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Lynn Stucky

No more feral hog poison

It was not to be.

The manufacturer of a controversial bait used to kill feral hogs withdrew its state registration for the poison, putting Agriculture Commissioner Sid Miller’s plans for a Texas “Hog Apocalypse” on hold.

“We have received tremendous support from farmers and ranchers in the State of Texas, and have empathy for the environmental devastation, endangered species predation, and crop damage being inflicted there by a non-native animal,” Colorado-based company Scimetrics wrote in a news release Monday. “However, under the threat of many lawsuits, our family owned company cannot at this time risk the disruption of our business and continue to compete with special interests in Texas that have larger resources to sustain a lengthy legal battle.”

Earlier this year, Miller announced that he wanted to use the poison to take out the state’s invasive feral hog population and that using the poison could save the Department of Agriculture $900,000 that was designated for feral hog control. He wrote that the poison could mean “the ‘Hog Apocalypse’ may finally be on the horizon.”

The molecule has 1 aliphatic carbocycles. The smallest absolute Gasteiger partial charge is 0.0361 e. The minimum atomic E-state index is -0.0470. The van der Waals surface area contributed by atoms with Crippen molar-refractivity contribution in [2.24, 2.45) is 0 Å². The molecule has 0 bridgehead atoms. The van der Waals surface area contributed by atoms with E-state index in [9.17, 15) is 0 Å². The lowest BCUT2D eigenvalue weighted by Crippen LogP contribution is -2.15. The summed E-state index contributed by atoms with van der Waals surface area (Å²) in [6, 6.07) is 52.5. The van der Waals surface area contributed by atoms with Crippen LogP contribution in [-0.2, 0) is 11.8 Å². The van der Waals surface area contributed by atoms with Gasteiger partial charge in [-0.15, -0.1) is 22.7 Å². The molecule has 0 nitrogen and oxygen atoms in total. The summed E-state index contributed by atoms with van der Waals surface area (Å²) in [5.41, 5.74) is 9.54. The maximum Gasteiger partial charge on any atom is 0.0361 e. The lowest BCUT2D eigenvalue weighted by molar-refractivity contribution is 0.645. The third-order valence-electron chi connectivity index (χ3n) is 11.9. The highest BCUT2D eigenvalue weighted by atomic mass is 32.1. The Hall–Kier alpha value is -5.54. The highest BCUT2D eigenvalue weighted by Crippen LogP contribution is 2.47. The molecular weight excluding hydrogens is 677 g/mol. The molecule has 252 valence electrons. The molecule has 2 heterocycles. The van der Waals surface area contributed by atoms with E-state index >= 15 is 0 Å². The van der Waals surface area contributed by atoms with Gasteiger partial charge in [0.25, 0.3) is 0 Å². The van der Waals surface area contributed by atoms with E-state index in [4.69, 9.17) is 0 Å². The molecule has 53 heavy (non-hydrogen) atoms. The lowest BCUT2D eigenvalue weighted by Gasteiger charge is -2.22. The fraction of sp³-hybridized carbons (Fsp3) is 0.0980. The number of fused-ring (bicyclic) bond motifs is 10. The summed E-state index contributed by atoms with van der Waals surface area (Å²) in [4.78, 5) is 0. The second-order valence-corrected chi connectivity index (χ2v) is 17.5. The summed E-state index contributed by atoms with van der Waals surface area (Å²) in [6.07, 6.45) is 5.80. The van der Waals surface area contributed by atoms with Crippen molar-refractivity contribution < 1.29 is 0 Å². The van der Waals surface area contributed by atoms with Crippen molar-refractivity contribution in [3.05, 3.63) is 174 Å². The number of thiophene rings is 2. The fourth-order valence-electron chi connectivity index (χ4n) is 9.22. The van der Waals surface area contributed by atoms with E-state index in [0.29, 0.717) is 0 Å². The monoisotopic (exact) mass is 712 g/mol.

The poison was classified as a “state-limited use pesticide,” which means anyone wishing to use it must be licensed by the department. Scimetrics withdrawing its registration means the department can no longer license people to use the poison — a move Miller called a “kick in the teeth for rural Texas.”

“Unfortunately, it seems that once again the hard working folks who turn the dirt and work from sunup to sundown have fallen victim to lawyers, environmental radicals and the misinformed,” Miller said in a prepared statement. “Once again, politically correct urban media hacks and naysayers win out against the rural folks who produce the food and fiber everyone needs.”